Evolution winds up decentralizing power among relative equals, and the resulting "relative peace" (for varying reasons) then allows for _some of the reasons to be "good reasons." (Ie: Benevolent empaths working together for a better world.) This isn't to say that everything is rosy under decentralization. Decentralization may work more poorly than an all-powerful benevolent monarch.

It's just that benevolent monarchs aren't that likely given who wants to be a monarch, and who tries hardest to win any "monarch" positions that open up.

Such a thing might not be impossible, but if you make a mistake pursuing that course of action, the result tends to be catastrophic, whereas decentralization might be "almost as horrible and bloody," but at least offers the chance of continued survival, and the chance of survival allows for those who survive to "optimize or improve in the future."

"There may be no such thing as a utopia, but if there isn't, then retaining the chance for a utopia is better than definitively ruling one out." More superintelligences that are partly benevolent may be better than one superintelligence that has the possibility of being benevolent or malevolent.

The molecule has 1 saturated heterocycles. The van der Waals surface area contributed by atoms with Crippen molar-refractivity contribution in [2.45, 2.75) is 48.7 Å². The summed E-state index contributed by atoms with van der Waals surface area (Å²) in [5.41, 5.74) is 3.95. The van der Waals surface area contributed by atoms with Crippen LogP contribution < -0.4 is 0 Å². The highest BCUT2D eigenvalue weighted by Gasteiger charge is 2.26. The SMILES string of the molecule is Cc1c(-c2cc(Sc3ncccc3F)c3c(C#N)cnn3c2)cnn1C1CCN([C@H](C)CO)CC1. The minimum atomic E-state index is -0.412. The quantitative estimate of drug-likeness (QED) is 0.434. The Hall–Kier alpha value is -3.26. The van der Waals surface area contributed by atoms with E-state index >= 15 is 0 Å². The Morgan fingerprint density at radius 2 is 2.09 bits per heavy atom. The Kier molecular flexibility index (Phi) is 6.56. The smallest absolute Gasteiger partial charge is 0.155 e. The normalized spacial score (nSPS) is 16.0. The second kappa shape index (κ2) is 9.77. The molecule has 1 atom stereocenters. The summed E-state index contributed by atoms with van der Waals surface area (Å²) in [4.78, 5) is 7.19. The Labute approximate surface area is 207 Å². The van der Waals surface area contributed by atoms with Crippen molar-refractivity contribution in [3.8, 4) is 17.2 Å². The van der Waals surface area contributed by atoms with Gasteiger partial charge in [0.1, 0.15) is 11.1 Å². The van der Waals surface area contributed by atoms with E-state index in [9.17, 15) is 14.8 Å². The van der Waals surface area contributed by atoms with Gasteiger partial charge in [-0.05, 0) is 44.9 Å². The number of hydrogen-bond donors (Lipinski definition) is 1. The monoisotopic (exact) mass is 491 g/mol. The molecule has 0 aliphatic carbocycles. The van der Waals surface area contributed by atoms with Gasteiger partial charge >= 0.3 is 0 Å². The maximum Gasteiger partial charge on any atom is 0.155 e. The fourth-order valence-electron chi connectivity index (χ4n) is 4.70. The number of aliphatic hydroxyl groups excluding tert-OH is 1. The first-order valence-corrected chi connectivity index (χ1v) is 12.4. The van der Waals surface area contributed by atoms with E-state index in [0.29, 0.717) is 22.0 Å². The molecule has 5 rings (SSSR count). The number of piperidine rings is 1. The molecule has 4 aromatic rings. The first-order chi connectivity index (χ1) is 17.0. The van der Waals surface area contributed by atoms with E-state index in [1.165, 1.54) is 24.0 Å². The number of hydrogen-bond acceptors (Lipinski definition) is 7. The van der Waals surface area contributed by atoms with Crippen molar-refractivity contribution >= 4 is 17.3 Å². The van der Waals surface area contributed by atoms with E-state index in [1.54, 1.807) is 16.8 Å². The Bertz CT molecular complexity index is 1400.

comment by Strange7 · 2014-04-14T01:58:32.975Z · score: 0 (0 votes) · LW(p) · GW(p)

4 and 6 are contradictory.

comment by Stuart_Armstrong · 2014-04-17T11:23:43.362Z · score: 0 (0 votes) · LW(p) · GW(p)

6 is before striking against humans, 4 is after.

comment by Strange7 · 2014-04-24T21:37:17.868Z · score: 0 (0 votes) · LW(p) · GW(p)

Then that should be specified in the actual list.

comment by More_Right · 2014-04-24T20:04:02.668Z · score: -1 (1 votes) · LW(p) · GW(p)

I don't know, in terms of dystopia, I think that an AGI might decide to "phase us out" prior to the singularity, if it was really malevolent. Make a bunch of attractive but sterile women robots, and a bunch of attractive but sterile male robots. Keep people busy with sex until they die of old age. A "gentle good night" abolition of humanity that isn't much worse (or way better) than what they had experienced for 50M years.

Releasing sterile attractive mates into a population is a good "low ecological impact" way of decreasing a population. Although, why would a superintelligence be opposed to _all humans? I find this somewhat unlikely, given a self-improving design.